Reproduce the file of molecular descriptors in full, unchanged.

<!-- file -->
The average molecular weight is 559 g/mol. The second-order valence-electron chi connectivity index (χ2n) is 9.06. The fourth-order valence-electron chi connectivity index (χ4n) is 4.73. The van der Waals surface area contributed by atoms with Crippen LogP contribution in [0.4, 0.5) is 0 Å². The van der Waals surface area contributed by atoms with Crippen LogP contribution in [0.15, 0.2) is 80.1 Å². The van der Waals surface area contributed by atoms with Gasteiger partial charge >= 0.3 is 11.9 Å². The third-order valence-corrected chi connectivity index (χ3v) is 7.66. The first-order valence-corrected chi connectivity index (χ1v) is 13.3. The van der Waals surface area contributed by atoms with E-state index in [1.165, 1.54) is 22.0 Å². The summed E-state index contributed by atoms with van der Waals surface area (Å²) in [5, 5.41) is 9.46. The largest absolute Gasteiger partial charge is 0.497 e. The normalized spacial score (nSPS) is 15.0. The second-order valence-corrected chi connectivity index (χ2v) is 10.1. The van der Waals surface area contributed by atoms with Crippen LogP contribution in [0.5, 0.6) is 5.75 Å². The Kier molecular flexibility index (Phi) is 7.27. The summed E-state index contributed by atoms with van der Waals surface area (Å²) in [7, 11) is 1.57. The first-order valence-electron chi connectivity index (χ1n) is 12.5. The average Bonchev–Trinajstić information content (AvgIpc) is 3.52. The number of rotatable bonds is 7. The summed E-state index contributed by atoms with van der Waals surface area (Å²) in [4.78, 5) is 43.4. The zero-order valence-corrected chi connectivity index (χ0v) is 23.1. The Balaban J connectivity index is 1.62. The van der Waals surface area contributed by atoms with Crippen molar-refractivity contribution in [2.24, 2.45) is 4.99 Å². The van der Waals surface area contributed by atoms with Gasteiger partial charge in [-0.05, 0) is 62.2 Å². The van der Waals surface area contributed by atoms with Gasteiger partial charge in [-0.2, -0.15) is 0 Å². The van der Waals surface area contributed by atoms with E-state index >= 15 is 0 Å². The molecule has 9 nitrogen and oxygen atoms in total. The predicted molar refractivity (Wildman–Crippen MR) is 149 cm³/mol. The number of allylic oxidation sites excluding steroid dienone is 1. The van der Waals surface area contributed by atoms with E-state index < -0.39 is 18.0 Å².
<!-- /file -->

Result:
The average molecular weight is 559 g/mol. The second-order valence-electron chi connectivity index (χ2n) is 9.06. The fourth-order valence-electron chi connectivity index (χ4n) is 4.73. The van der Waals surface area contributed by atoms with Crippen LogP contribution in [0.4, 0.5) is 0 Å². The van der Waals surface area contributed by atoms with Crippen LogP contribution in [0.15, 0.2) is 80.1 Å². The van der Waals surface area contributed by atoms with Gasteiger partial charge >= 0.3 is 11.9 Å². The third-order valence-corrected chi connectivity index (χ3v) is 7.66. The first-order valence-corrected chi connectivity index (χ1v) is 13.3. The van der Waals surface area contributed by atoms with E-state index in [1.165, 1.54) is 22.0 Å². The summed E-state index contributed by atoms with van der Waals surface area (Å²) in [5, 5.41) is 9.46. The largest absolute Gasteiger partial charge is 0.497 e. The normalized spacial score (nSPS) is 15.0. The second-order valence-corrected chi connectivity index (χ2v) is 10.1. The van der Waals surface area contributed by atoms with Crippen LogP contribution in [0.5, 0.6) is 5.75 Å². The Kier molecular flexibility index (Phi) is 7.27. The summed E-state index contributed by atoms with van der Waals surface area (Å²) in [7, 11) is 1.57. The first-order valence-electron chi connectivity index (χ1n) is 12.5. The average Bonchev–Trinajstić information content (AvgIpc) is 3.52. The number of rotatable bonds is 7. The summed E-state index contributed by atoms with van der Waals surface area (Å²) in [4.78, 5) is 43.4. The zero-order valence-corrected chi connectivity index (χ0v) is 23.1. The Balaban J connectivity index is 1.62. The van der Waals surface area contributed by atoms with Crippen molar-refractivity contribution in [2.24, 2.45) is 4.99 Å². The van der Waals surface area contributed by atoms with Gasteiger partial charge in [-0.05, 0) is 62.2 Å². The van der Waals surface area contributed by atoms with Gasteiger partial charge in [-0.2, -0.15) is 0 Å². The van der Waals surface area contributed by atoms with E-state index >= 15 is 0 Å². The molecule has 9 nitrogen and oxygen atoms in total. The predicted molar refractivity (Wildman–Crippen MR) is 149 cm³/mol. The number of allylic oxidation sites excluding steroid dienone is 1. The van der Waals surface area contributed by atoms with E-state index < -0.39 is 18.0 Å².